Verses 1–3

Here is, I. The time when God made Abram this gracious visit: When he was ninety-nine years old, full thirteen years after the birth of Ishmael. 1. So long, it should seem, God’s extraordinary appearances to Abram were intermitted; and all the communion he had with God was only in the usual was of ordinances and providences. Note, There are some special comforts which are not the daily bread, no, not of the best saints, but they are favoured with them now and then. On this side heaven they have convenient food, but not a continual feast. 2. So long the promise of Isaac was deferred. (1.) Perhaps to correct Abram’s over-hasty marrying of Hagar. Note, The comforts we sinfully anticipate are justly delayed. (2.) That Abram and Sarai being so far stricken in age God’s power, in this matter, might be the more magnified, and their faith the more tried. See Deut. 32:36; John 11:6, 15. (3.) That a child so long waited for might be an Isaac, a son indeed, Isa. 54:1.

II. The way in which God made this covenant with him: The Lord appeared to Abram, in the shechinah, some visible display of God’s immediate glorious presence with him. Note, God first makes himself known to us, and gives us a sight of him by faith, and then takes us into his covenant.

III. The posture Abram put himself into upon this occasion: He fell on his face while God talked with him, Gen. 17:3. 1. As one overcome by the brightness of the divine glory, and unable to bear the sight of it, though he had seen it several times before. Daniel and John did likewise, though they were also acquainted with the visions of the Almighty, Dan. 8:17; 10:9, 15; Rev. 1:17. Or, 2. As one ashamed of himself, and blushing to think of the honours done to one so unworthy. He looks upon himself with humility, and upon God with reverence, and, in token of both, falls on his face, putting himself into a posture of adoration. Note, (1.) God graciously condescends to talk with those whom he takes into covenant and communion with himself. He talks with them by his word, Prov. 6:22. He talks with them by his Spirit, John 14:26. This honour have all his saints. (2.) Those that are admitted into fellowship with God are, and must be, very humble and very reverent in their approaches to him. If we say we have fellowship with him, and the familiarity breeds contempt, we deceive ourselves. (3.) Those that would receive comfort from God must set themselves to give glory to God and to worship at his footstool.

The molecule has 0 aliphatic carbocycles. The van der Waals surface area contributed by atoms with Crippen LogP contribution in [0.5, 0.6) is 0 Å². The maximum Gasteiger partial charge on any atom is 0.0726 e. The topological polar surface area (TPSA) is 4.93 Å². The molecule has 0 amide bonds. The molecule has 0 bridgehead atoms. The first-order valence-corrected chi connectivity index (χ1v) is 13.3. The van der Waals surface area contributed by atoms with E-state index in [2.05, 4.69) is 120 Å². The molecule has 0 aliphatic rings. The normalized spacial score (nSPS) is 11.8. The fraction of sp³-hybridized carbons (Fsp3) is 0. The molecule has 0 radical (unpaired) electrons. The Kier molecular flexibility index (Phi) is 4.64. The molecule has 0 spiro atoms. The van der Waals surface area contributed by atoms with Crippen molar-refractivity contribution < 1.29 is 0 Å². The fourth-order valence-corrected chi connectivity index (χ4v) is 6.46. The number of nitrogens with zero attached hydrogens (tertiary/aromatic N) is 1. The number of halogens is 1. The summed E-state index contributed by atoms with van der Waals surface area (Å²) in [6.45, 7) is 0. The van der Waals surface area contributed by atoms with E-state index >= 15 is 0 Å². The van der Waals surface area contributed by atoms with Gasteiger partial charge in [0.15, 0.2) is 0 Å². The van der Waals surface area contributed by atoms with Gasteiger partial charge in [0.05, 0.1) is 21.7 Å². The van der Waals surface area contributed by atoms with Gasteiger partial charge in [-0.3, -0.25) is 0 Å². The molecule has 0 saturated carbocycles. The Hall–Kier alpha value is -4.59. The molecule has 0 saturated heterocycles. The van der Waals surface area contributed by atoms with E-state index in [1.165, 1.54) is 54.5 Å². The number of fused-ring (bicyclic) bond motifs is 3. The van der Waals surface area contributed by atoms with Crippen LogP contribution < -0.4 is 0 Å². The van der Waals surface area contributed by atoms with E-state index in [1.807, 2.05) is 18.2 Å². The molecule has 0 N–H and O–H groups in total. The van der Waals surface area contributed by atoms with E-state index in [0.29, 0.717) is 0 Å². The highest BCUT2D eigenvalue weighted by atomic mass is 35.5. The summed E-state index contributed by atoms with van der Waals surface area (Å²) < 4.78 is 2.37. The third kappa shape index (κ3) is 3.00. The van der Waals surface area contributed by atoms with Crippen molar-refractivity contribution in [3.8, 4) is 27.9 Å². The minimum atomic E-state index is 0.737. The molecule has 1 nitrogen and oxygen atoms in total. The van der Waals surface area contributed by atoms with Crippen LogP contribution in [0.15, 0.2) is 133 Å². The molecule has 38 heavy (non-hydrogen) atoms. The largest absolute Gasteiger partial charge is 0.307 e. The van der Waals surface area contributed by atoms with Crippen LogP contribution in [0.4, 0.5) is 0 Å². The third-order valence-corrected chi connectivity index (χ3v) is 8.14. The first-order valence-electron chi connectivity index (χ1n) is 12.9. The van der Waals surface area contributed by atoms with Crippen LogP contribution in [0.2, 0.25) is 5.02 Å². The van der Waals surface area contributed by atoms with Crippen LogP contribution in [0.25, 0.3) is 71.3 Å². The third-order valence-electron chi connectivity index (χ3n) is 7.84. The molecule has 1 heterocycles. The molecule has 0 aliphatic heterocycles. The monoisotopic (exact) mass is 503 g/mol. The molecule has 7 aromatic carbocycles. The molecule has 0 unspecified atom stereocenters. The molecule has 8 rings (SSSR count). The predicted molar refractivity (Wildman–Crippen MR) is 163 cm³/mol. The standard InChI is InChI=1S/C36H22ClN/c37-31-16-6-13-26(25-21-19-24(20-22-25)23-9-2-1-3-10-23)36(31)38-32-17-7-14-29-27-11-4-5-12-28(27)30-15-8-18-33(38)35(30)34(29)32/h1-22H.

IV. The general scope and summary of the covenant laid down as the foundation on which all the rest was built; it is no other than the covenant of grace still made with all believers in Jesus Christ, Gen. 17:1. Observe here,

1. What we may expect to find God to us: I am the Almighty God. By this name he chose to make himself known to Abram rather than by his name Jehovah, Exod. 6:3. He used it to Jacob, Gen. 28:3; 43:14; 48:3. It is the name of God that is mostly used throughout the book of Job, at least in the discourses of that book. After Moses, Jehovah is more frequently used, and this, El-shaddai, very rarely; it bespeaks the almighty power of God, either, (1.) As an avenger, from sdh he laid waste, so some; and they think God took this title from the destruction of the old world. This is countenanced by Isa. 13:6; and Joel 1:15. Or, (2.) As a benefactor s for asr who, and dy sufficient. He is a God that is enough; or, as our old English translation reads it here very significantly, I am God all-sufficient. Note, The God with whom we have to do is a God that is enough. [1.] He is enough in himself; he is self-sufficient; he has every thing, and he needs not any thing. [2.] He is enough to us, if we be in covenant with him: we have all in him, and we have enough in him, enough to satisfy our most enlarged desires, enough to supply the defect of every thing else, and to secure to us a happiness for our immortal souls. See Ps. 16:5, 6; 73:25.

2. What God requires that we should be to him. The covenant is mutual: Walkbefore me, and be thou perfect, that is, upright and sincere; for herein the covenant of grace is well-ordered that sincerity is our gospel perfection. Observe, (1.) That to be religious is to walk before God in our integrity; it is to set God always before us, and to think, and speak, and act, in every thing, as those that are always under his eye. It is to have a constant regard to his word as our rule and to his glory as our end in all our actions, and to be continually in his fear. It is to be inward with him, in all the duties of religious worship, for in them particularly we walk before God (1 Sam. 2:30), and to be entire for him, in all holy conversation. I know no religion but sincerity. (2.) That upright walking with God is the condition of our interest in his all-sufficiency. If we neglect him, or dissemble with him, we forfeit the benefit and comfort of our relation to him. (3.) A continual regard to God’s all-sufficiency will have a great influence upon our upright walking with him.